Everything was compromised because of COVID-19. Equipment was delayed, inspectors were short staffed, and progress was slow. But Page kept working at it.
With the move came the addition of some new machinery. Key additions included two new spray booths from Global Finishing and a new sprinkler system that proved to be especially challenging. The installation had a number of unexpected surprises, Page said, including having to connect to a larger water main across the street, which meant ditching under the street, and the installation of an electronic monitoring system that Page had not anticipated.
The Homag moulder required a custom manifold to be connected to the dust collection system.
Page has always tried to stay current in providing the best equipment he could afford. A self-described “machinery geek,” he often studied the best machinery at trade shows and online. He has long relied on Stiles Machinery because they are based in Grand Rapids.
Another area Page knew demanded his personal attention. It became clear in conversations with his stakeholders that he needed to consider upgrading his dust extraction.
First and foremost was the air quality his employees deserved. While growing the business, they had patched together several dust collection systems to try to suck up as much of the chips and dust as possible – with nominal success.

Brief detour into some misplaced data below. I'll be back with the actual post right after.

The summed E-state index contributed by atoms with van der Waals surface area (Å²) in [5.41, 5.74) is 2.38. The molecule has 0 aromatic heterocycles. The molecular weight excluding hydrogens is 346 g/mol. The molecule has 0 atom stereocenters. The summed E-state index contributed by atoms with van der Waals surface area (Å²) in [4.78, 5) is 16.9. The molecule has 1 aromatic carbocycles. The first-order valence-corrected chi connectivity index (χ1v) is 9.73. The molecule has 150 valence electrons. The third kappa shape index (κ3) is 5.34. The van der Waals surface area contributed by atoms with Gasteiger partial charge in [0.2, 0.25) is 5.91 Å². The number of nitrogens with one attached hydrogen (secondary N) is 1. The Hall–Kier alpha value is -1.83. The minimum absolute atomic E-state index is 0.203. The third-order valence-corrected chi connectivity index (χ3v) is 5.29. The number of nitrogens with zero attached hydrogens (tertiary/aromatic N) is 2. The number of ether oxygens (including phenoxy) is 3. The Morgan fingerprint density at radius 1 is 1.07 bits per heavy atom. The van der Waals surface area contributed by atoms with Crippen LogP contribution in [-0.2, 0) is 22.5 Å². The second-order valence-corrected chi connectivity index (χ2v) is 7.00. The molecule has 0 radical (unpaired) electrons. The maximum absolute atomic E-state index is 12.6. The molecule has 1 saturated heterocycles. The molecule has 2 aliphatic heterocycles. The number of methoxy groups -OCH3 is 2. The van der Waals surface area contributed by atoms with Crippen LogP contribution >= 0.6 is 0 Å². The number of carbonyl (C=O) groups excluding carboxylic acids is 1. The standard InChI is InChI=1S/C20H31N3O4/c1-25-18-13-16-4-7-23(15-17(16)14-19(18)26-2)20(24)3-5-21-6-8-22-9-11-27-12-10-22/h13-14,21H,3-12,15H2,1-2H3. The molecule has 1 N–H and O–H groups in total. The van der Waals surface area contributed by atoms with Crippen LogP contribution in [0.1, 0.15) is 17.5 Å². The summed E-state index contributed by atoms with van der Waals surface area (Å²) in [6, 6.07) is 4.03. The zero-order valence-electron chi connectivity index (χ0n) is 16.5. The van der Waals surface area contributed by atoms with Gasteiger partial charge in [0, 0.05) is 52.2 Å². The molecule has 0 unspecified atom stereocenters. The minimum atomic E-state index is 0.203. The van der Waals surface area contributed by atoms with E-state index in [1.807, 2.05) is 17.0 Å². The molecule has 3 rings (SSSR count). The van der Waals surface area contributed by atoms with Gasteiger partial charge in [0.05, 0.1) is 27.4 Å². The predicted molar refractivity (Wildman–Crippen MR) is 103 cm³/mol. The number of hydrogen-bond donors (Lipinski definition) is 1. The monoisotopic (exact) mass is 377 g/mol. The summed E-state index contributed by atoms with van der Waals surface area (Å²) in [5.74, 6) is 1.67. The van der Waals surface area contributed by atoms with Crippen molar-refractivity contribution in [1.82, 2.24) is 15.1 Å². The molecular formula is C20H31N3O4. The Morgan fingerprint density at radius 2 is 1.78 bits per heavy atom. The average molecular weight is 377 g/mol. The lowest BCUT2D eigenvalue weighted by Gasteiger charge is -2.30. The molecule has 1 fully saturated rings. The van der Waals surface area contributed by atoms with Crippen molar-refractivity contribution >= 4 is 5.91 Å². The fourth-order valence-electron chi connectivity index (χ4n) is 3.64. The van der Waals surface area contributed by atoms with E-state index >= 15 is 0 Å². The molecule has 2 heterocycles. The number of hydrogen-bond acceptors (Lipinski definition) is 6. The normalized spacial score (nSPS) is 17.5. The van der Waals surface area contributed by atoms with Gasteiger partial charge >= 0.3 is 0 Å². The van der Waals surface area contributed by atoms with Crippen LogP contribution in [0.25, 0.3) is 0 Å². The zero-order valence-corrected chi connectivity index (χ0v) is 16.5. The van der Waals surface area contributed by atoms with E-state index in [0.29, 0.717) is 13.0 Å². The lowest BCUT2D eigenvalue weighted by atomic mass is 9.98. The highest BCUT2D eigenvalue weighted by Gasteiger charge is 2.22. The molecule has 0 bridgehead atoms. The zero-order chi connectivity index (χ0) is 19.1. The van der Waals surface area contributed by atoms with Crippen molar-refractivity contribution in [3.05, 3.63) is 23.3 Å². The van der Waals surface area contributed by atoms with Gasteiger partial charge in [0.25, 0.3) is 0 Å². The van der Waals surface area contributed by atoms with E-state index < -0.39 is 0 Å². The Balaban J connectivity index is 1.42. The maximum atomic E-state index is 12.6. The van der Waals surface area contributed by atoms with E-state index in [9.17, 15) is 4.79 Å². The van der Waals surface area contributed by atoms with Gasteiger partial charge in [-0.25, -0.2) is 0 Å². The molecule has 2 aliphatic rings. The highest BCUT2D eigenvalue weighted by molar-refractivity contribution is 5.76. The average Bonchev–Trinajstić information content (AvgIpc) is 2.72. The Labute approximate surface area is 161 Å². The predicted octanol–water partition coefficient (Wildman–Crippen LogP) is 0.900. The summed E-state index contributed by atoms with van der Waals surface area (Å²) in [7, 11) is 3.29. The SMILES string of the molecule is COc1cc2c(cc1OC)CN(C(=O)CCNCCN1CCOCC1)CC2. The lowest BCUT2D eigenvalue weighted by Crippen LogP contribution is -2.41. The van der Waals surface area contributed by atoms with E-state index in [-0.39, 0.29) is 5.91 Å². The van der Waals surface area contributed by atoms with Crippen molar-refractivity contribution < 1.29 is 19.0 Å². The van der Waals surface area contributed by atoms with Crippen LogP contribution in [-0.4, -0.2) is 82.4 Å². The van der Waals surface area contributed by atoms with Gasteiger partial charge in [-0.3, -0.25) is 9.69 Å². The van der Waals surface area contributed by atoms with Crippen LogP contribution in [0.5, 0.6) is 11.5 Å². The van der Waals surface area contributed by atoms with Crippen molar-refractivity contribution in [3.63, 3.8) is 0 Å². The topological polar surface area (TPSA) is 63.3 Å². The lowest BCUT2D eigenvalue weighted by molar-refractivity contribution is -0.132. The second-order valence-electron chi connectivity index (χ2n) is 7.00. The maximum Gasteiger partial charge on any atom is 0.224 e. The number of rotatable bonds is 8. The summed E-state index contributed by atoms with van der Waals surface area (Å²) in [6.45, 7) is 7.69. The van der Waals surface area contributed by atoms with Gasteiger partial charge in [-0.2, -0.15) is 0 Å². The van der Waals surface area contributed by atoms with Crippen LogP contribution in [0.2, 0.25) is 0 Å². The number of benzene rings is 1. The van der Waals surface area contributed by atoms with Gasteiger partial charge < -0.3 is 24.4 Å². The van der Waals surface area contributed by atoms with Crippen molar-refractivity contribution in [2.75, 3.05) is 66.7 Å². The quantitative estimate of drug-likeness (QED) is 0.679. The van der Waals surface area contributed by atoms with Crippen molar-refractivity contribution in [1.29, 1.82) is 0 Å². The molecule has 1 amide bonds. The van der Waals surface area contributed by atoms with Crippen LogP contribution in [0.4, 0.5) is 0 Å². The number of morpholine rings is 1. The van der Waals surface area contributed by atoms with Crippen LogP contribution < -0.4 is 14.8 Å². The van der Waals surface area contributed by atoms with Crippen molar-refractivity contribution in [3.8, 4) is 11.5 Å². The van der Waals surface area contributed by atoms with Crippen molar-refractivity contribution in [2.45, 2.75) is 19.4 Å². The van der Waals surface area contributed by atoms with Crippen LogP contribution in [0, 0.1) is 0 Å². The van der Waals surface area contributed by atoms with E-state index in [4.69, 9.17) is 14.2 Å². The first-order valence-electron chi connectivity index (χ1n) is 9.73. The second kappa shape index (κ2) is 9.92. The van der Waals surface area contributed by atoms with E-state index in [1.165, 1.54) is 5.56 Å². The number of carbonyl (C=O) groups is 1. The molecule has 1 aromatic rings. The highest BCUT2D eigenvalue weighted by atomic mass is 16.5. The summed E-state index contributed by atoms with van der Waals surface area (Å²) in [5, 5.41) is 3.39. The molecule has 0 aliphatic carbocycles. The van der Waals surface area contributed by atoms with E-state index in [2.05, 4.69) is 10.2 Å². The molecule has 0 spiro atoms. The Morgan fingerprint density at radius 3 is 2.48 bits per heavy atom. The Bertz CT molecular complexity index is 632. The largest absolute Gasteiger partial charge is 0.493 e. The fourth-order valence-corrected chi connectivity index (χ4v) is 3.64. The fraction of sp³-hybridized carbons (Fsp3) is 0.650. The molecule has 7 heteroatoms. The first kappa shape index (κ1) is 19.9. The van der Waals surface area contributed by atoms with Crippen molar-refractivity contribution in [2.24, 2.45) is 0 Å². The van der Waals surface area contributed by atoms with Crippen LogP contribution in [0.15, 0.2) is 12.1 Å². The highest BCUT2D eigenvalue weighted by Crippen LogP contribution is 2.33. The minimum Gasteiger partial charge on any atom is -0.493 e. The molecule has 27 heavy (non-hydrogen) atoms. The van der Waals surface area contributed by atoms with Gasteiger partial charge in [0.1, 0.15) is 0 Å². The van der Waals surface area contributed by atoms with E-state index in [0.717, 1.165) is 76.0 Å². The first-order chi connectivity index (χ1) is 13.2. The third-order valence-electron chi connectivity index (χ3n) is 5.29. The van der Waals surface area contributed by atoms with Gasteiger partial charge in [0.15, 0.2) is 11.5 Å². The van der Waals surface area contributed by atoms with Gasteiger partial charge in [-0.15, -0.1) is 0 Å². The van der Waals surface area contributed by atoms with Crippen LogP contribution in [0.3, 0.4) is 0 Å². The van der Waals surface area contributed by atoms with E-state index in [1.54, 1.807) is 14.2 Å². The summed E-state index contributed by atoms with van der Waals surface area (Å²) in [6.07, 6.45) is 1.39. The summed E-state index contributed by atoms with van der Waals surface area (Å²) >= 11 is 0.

These corbels add a distinctive touch to a kitchen island done by Page Woodworking.
It was agreed that a priority of the new facility was a sophisticated system dedicated to providing maximum extraction at the source and clean return air for the whole shop. Page set about locating the appropriate dust extraction supplier and equipment. After much research, he contacted Ada, Michigan-based Hocker North America. He had met owner Ben Dipzinski, who found him a collector unit that had been used in a recent trade show.
The process of engineering the installation of the collector and all subsequent ducting began, but again, things were complicated as work went ahead during the height of the shutdown. To get the installation done, Page used a team of his employees, other suppliers and Hocker NA to accomplish what seemed impossible to many. No professional rigging crews were hired.